Is there ever a place for Christians to speak out on moral and social issues of the day? In one sense this would seem to be a no-brainer: of course there is. Yet a number of objections can and do arise, and as a result, there can develop the tendency to think, ‘Well perhaps I shouldn’t say anything after all’.
One common objection which is raised, and a valid one, is to argue that we are all sinners, so we need to be careful as believers in speaking out about evil in the world or in others, since we are all evil. None of us are perfect, so is it not hypocritical for us to offer public moral denunciations of any kind, given that we are also sinners as well?
There is of course some truth in this. But it can be used as a club over our heads to get us to remain silent. Indeed, it becomes a sort of moral equivalence argument: ‘yes that person may be a real sleazeball, or may be doing some terrible things, but aren’t we all really sleazeballs as well, and aren’t we all guilty of doing bad things at times?’
The answer to this is yes and no. Yes we are all sinners. The main distinction here is that some are saved sinners, while others are still unsaved sinners. But there is a rather large difference between a sinner who agrees with God about his condition, repents, and seeks to let God do a new work in his life, and a sinner who still shakes his fist at God, still is in rebellion and in defiance, and delights in his sin and ungodliness. There is so much difference here that Scripture teaches us that two different eternal destinies will be the result.
But no, we do not have to wait till we are perfect and sinless before we can speak out. The Bible and church history are of course full of countless examples of believers who have spoken out about all sorts of sin and evil, and we know for a fact that not a single one of them was perfect.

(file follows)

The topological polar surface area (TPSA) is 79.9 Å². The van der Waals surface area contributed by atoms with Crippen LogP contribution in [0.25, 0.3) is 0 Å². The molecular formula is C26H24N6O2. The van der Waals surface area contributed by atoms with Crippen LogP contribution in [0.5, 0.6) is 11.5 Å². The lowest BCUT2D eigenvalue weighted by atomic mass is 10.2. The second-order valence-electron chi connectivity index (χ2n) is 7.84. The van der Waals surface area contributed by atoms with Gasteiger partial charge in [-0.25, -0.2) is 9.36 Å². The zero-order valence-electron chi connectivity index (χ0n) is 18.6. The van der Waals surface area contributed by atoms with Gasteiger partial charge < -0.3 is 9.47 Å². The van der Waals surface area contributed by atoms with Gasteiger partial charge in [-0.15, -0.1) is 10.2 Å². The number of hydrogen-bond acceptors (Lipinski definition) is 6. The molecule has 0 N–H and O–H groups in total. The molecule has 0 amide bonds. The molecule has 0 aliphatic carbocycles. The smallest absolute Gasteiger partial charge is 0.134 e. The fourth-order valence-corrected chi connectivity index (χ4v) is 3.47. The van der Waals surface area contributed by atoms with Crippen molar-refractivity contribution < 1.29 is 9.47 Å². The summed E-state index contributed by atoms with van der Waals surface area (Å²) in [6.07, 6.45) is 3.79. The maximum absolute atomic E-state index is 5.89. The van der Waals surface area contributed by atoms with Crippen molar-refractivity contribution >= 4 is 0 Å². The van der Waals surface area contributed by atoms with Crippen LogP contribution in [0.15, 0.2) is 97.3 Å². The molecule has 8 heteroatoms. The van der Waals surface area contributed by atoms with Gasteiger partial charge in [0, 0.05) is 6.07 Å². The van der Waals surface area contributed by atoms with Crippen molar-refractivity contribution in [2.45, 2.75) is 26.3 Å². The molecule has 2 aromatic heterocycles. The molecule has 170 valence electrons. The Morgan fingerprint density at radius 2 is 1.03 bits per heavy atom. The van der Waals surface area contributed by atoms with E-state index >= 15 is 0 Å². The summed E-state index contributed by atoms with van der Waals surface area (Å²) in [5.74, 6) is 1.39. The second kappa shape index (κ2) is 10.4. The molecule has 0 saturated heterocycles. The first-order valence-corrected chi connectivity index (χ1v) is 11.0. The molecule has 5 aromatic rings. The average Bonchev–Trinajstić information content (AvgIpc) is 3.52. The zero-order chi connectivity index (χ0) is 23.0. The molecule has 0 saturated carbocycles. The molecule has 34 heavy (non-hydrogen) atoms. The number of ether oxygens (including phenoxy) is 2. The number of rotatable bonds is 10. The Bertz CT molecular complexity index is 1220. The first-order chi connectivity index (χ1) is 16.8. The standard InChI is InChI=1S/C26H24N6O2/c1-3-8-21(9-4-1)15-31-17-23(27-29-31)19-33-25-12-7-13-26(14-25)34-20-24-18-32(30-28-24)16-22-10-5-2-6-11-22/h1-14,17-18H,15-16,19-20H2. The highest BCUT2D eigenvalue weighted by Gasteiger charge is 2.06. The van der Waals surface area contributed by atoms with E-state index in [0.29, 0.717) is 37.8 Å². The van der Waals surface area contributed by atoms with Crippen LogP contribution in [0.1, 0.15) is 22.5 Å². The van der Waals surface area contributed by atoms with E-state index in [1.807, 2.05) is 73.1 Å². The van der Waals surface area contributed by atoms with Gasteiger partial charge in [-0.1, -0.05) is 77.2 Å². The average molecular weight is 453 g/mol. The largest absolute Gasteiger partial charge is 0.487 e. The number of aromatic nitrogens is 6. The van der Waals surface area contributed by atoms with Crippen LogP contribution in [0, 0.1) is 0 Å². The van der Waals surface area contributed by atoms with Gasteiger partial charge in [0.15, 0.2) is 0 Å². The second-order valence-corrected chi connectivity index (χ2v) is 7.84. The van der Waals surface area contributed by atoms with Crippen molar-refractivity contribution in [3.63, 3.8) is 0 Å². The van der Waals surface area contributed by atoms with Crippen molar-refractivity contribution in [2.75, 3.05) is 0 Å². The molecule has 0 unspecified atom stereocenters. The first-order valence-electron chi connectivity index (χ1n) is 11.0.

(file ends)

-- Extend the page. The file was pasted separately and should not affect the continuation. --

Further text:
Jesus was the only perfect person to walk the earth, so he of course could and did speak out against evil with full integrity and boldness. But the Bible everywhere assumes that his people can and should speak out against sin and evil as well. Sure, we have to do so circumspectly, and with humility and the fear of God – but we must speak out nonetheless.
Indeed, if we take this common objection to its logical conclusion, then someone like Elijah was quite wrong to challenge the Baalists. After all, Elijah had sin and evil in his own heart, so who was he to criticise some pagan idolaters? Indeed, if we embrace that sort of spiritual moral equivalence, then we would have to say that all the prophets were wrong to make strong statements about either Israel or the pagan nations. ‘We are all sinners after all, so who am I to say another person is wrong?’
Indeed, someone like Wilberforce was quite amiss to rail against the evils of slavery and the slave traders. His critics could simply have said, “Hey Wilberforce, are you sinless and perfect? Who do you think you are to condemn us?” To which he would have had to reply, “Yes, I guess you are right. I am not perfect, so I will henceforth stop all my anti-slavery activity. After all, I don’t want to be accused of being a hypocrite.”
Another objection made by some is that “we must first earn the right to speak out” or words to that effect. This objection can take various forms, and I have had it thrown at me in the past. The idea is that we do not have the right to speak out on various sins or social evil, unless perhaps we are directly involved in the situation.
For example, I have been told in the past that I have no right to speak out on the sin of homosexuality, unless I am directly working with them, and so on. Or one can be told that unless one has a lot of friends or acquaintances involved in a particular sinful situation, one has no right to speak against such things.